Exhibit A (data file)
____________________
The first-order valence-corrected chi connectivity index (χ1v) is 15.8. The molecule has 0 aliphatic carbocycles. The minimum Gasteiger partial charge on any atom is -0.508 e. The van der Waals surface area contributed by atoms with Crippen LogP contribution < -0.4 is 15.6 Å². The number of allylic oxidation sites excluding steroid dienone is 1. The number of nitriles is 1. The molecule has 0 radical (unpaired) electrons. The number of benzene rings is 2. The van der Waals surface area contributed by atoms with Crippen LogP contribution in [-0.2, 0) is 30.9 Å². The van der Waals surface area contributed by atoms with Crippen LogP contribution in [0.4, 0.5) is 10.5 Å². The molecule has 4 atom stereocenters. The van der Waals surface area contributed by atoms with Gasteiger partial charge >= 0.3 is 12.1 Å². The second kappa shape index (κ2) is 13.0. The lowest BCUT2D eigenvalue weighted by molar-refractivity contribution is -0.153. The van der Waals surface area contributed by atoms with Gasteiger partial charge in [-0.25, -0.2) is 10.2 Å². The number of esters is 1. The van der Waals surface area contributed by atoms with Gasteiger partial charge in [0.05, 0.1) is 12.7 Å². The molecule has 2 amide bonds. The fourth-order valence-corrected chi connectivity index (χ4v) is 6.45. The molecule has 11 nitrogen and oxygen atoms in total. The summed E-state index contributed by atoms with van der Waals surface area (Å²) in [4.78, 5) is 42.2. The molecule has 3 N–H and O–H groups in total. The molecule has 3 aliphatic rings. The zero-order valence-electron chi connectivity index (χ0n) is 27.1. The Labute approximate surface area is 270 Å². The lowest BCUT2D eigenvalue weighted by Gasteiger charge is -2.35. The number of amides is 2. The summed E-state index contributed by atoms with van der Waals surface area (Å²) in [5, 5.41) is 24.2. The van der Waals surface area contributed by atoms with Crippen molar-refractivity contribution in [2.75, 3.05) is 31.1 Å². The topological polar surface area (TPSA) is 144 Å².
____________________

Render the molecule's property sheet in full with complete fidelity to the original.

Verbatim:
The first-order valence-corrected chi connectivity index (χ1v) is 15.8. The molecule has 0 aliphatic carbocycles. The minimum Gasteiger partial charge on any atom is -0.508 e. The van der Waals surface area contributed by atoms with Crippen LogP contribution < -0.4 is 15.6 Å². The number of allylic oxidation sites excluding steroid dienone is 1. The number of nitriles is 1. The molecule has 0 radical (unpaired) electrons. The number of benzene rings is 2. The van der Waals surface area contributed by atoms with Crippen LogP contribution in [-0.2, 0) is 30.9 Å². The van der Waals surface area contributed by atoms with Crippen LogP contribution in [0.4, 0.5) is 10.5 Å². The molecule has 4 atom stereocenters. The van der Waals surface area contributed by atoms with Gasteiger partial charge >= 0.3 is 12.1 Å². The second kappa shape index (κ2) is 13.0. The lowest BCUT2D eigenvalue weighted by molar-refractivity contribution is -0.153. The van der Waals surface area contributed by atoms with Gasteiger partial charge in [-0.25, -0.2) is 10.2 Å². The number of esters is 1. The van der Waals surface area contributed by atoms with Gasteiger partial charge in [0.05, 0.1) is 12.7 Å². The molecule has 2 amide bonds. The fourth-order valence-corrected chi connectivity index (χ4v) is 6.45. The molecule has 11 nitrogen and oxygen atoms in total. The summed E-state index contributed by atoms with van der Waals surface area (Å²) in [4.78, 5) is 42.2. The molecule has 3 N–H and O–H groups in total. The molecule has 3 aliphatic rings. The zero-order valence-electron chi connectivity index (χ0n) is 27.1. The Labute approximate surface area is 270 Å². The lowest BCUT2D eigenvalue weighted by Gasteiger charge is -2.35. The number of amides is 2. The summed E-state index contributed by atoms with van der Waals surface area (Å²) in [5, 5.41) is 24.2. The van der Waals surface area contributed by atoms with Crippen molar-refractivity contribution in [2.75, 3.05) is 31.1 Å². The topological polar surface area (TPSA) is 144 Å².